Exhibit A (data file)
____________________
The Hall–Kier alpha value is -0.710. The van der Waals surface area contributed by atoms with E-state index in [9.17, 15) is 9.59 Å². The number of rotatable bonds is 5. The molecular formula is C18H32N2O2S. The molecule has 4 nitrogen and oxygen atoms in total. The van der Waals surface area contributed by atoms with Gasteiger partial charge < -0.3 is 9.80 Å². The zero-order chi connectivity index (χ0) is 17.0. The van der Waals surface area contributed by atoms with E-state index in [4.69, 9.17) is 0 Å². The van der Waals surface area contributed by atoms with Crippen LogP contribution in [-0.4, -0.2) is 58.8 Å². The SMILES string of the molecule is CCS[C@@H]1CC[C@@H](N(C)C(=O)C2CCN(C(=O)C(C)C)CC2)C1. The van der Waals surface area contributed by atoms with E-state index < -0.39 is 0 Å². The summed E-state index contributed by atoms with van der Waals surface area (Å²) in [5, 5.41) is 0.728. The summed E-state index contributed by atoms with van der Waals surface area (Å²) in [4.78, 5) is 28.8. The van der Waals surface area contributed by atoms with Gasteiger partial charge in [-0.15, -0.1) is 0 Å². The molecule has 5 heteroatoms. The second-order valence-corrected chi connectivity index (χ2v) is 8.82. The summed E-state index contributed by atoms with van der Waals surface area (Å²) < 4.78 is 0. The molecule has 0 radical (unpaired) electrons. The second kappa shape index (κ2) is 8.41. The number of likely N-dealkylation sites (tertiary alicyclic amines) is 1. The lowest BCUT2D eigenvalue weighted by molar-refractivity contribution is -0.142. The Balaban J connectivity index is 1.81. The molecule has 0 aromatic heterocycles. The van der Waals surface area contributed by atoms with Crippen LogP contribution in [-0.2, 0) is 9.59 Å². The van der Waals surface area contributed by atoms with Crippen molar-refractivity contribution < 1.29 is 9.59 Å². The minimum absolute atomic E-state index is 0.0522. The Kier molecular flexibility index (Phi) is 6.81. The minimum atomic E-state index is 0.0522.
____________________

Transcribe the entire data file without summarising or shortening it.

The Hall–Kier alpha value is -0.710. The van der Waals surface area contributed by atoms with E-state index in [9.17, 15) is 9.59 Å². The number of rotatable bonds is 5. The molecular formula is C18H32N2O2S. The molecule has 4 nitrogen and oxygen atoms in total. The van der Waals surface area contributed by atoms with Gasteiger partial charge < -0.3 is 9.80 Å². The zero-order chi connectivity index (χ0) is 17.0. The van der Waals surface area contributed by atoms with E-state index in [4.69, 9.17) is 0 Å². The van der Waals surface area contributed by atoms with Crippen LogP contribution in [-0.4, -0.2) is 58.8 Å². The SMILES string of the molecule is CCS[C@@H]1CC[C@@H](N(C)C(=O)C2CCN(C(=O)C(C)C)CC2)C1. The van der Waals surface area contributed by atoms with E-state index < -0.39 is 0 Å². The summed E-state index contributed by atoms with van der Waals surface area (Å²) in [5, 5.41) is 0.728. The summed E-state index contributed by atoms with van der Waals surface area (Å²) in [4.78, 5) is 28.8. The van der Waals surface area contributed by atoms with Gasteiger partial charge in [-0.15, -0.1) is 0 Å². The molecule has 5 heteroatoms. The second-order valence-corrected chi connectivity index (χ2v) is 8.82. The summed E-state index contributed by atoms with van der Waals surface area (Å²) < 4.78 is 0. The molecule has 0 radical (unpaired) electrons. The second kappa shape index (κ2) is 8.41. The number of likely N-dealkylation sites (tertiary alicyclic amines) is 1. The lowest BCUT2D eigenvalue weighted by molar-refractivity contribution is -0.142. The Balaban J connectivity index is 1.81. The molecule has 0 aromatic heterocycles. The van der Waals surface area contributed by atoms with Crippen LogP contribution in [-0.2, 0) is 9.59 Å². The van der Waals surface area contributed by atoms with Crippen molar-refractivity contribution < 1.29 is 9.59 Å². The minimum absolute atomic E-state index is 0.0522. The Kier molecular flexibility index (Phi) is 6.81. The minimum atomic E-state index is 0.0522.